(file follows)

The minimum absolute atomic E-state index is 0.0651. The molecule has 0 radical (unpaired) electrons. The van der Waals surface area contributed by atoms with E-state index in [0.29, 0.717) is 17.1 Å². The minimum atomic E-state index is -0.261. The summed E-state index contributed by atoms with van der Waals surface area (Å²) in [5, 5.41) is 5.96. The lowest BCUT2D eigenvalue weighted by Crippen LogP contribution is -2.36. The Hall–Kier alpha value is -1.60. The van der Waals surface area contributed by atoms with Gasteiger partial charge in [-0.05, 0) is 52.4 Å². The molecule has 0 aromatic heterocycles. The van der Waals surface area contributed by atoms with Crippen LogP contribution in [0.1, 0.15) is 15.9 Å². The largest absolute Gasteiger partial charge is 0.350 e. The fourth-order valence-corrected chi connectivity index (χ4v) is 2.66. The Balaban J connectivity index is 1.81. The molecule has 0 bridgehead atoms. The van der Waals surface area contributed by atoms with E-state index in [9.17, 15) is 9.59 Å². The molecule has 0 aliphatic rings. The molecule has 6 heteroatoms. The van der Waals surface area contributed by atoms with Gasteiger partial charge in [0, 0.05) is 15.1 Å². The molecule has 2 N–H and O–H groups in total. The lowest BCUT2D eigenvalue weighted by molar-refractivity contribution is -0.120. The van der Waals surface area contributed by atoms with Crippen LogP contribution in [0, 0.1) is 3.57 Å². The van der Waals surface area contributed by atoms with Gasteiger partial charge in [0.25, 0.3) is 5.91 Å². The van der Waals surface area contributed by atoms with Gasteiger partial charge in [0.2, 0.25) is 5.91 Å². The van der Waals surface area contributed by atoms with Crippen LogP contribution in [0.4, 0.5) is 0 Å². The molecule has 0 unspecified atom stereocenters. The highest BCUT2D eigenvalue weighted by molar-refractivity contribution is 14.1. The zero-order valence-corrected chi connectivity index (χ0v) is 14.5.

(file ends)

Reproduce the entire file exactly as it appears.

The minimum absolute atomic E-state index is 0.0651. The molecule has 0 radical (unpaired) electrons. The van der Waals surface area contributed by atoms with E-state index in [0.29, 0.717) is 17.1 Å². The minimum atomic E-state index is -0.261. The summed E-state index contributed by atoms with van der Waals surface area (Å²) in [5, 5.41) is 5.96. The lowest BCUT2D eigenvalue weighted by Crippen LogP contribution is -2.36. The Hall–Kier alpha value is -1.60. The van der Waals surface area contributed by atoms with Gasteiger partial charge in [-0.05, 0) is 52.4 Å². The molecule has 0 aromatic heterocycles. The van der Waals surface area contributed by atoms with Crippen LogP contribution in [0.1, 0.15) is 15.9 Å². The largest absolute Gasteiger partial charge is 0.350 e. The fourth-order valence-corrected chi connectivity index (χ4v) is 2.66. The Balaban J connectivity index is 1.81. The molecule has 0 bridgehead atoms. The van der Waals surface area contributed by atoms with E-state index in [9.17, 15) is 9.59 Å². The molecule has 0 aliphatic rings. The molecule has 6 heteroatoms. The van der Waals surface area contributed by atoms with Gasteiger partial charge in [0, 0.05) is 15.1 Å². The molecule has 2 N–H and O–H groups in total. The lowest BCUT2D eigenvalue weighted by molar-refractivity contribution is -0.120. The van der Waals surface area contributed by atoms with Crippen LogP contribution in [0, 0.1) is 3.57 Å². The van der Waals surface area contributed by atoms with Gasteiger partial charge in [0.25, 0.3) is 5.91 Å². The van der Waals surface area contributed by atoms with Gasteiger partial charge in [0.2, 0.25) is 5.91 Å². The van der Waals surface area contributed by atoms with Crippen LogP contribution in [0.4, 0.5) is 0 Å². The molecule has 0 unspecified atom stereocenters. The highest BCUT2D eigenvalue weighted by molar-refractivity contribution is 14.1. The zero-order valence-corrected chi connectivity index (χ0v) is 14.5.